Thinking Aloud: “Afghan-Pakistani Reconciliation: A Brief Thaw or Something More?” Part I

May 24, 2015 by Darius 

The US tends to look at Afghanistan through a security lens, but Afghanistan is part of a neighborhood, a neighborhood that includes Pakistan, China, India, and Central Asia.  Afghanistan’s neighborhood will influence the country’s future long after the US leaves the region.  Last week, I attended a panel discussion entitled “Afghan-Pakistani Reconciliation: A Brief Thaw or Something More?”  Today and tomorrow, I’ll be providing a brief summary of the discussion.

According to Thomas Lynch of the National Defense University, Afghanistan and Pakistan are currently undergoing the third “reconsideration” of their relations in recent years.  The first was from 1989-1991, as the Soviet Union pulled out of Afghanistan and Afghanistan’s future was up for grabs.  The second was in 2005-2006 as the United States passed military responsibility to NATO, which Pakistan saw as the United States abandoning Afghanistan, leaving Pakistan holding the bag.  In both of these cases, though, Pakistan’s old fear that India would move into Afghanistan prevented the Pakistani side from working towards any fundamental change to relations with Afghanistan.  During the latter period, it also did not help that Afghanistan’s then-president, Hamid Karzai, was considered to have a visceral dislike of Pakistan, perhaps in part because he considered Pakistan at least partially responsible for the assassination of his father by Taliban gunmen in Quetta, Pakistan, in 1999.  With the presidency of Ashraf Ghani there is now a door open for better relations with Pakistan, but it’s not a door that will remain open forever.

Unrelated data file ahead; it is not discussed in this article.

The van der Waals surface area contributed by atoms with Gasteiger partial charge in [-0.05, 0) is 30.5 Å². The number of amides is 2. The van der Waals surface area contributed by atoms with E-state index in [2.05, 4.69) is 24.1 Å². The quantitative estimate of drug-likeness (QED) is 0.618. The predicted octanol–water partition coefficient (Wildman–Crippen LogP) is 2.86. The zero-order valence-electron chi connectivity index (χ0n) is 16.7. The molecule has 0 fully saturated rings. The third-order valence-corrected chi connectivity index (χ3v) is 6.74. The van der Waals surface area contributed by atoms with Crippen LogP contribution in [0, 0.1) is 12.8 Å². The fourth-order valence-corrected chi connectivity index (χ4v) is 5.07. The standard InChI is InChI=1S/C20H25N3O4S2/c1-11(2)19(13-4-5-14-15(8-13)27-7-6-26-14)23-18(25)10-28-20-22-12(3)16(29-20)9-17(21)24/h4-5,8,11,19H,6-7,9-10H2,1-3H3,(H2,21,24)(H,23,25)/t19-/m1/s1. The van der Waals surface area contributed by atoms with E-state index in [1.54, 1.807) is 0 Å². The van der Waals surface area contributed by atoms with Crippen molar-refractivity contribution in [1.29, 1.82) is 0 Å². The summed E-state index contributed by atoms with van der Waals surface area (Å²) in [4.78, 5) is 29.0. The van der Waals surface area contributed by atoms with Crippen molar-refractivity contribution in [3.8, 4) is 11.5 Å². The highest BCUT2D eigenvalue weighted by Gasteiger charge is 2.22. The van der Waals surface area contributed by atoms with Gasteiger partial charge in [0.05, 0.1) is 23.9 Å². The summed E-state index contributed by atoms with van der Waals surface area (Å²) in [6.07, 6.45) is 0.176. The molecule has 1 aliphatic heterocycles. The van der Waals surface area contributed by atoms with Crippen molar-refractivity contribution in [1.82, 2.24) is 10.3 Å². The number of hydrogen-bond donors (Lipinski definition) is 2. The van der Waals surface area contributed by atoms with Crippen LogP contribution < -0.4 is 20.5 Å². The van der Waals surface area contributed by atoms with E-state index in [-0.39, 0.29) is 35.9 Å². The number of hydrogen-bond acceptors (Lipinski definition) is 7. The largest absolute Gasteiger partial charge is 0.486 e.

Lynch said that since 2013, Afghanistan, Pakistan, and India have been preparing for the next phase of US departure from Afghanistan.  Lynch felt that Pakistani fear of Indian hegemony remains unchanged.  However, he felt that China’s growing role in the region has the potential to be a game-changer.  China is particularly worried about radicalization in its own southwestern provinces and wants to ensure that Afghanistan and Pakistan have secure borders and will not harbor Islamist militants from China.  Therefore, although China is prepared to invest substantially in both Afghanistan and Pakistan, Chinese investment is predicated on a genuine effort on the part of both countries to combat insurgent groups and radicalism on both sides of the Durand Line.  According to Lynch, without results in combating instability, major Chinese investment will fail to materialize in Afghanistan and Pakistan.

Lynch felt that the future of the region still relies very much on the US.  He said that there are two functions the US must continue to serve.  The first is diplomacy.  The United States is the only country in the world that can walk into offices in Kabul, Islamabad, and New Delhi and get results.  Certainly no other country in the region has diplomatic clout with all the players.  The second indispensable function for the US is security.  Neither China nor India can or would become the primary guarantors of basic security in Afghanistan.  In fact, both China and India are very jittery about the prospect of the US pulling out completely, leaving the security situation in Afghanistan to disintegrate.

[To be continued tomorrow.]

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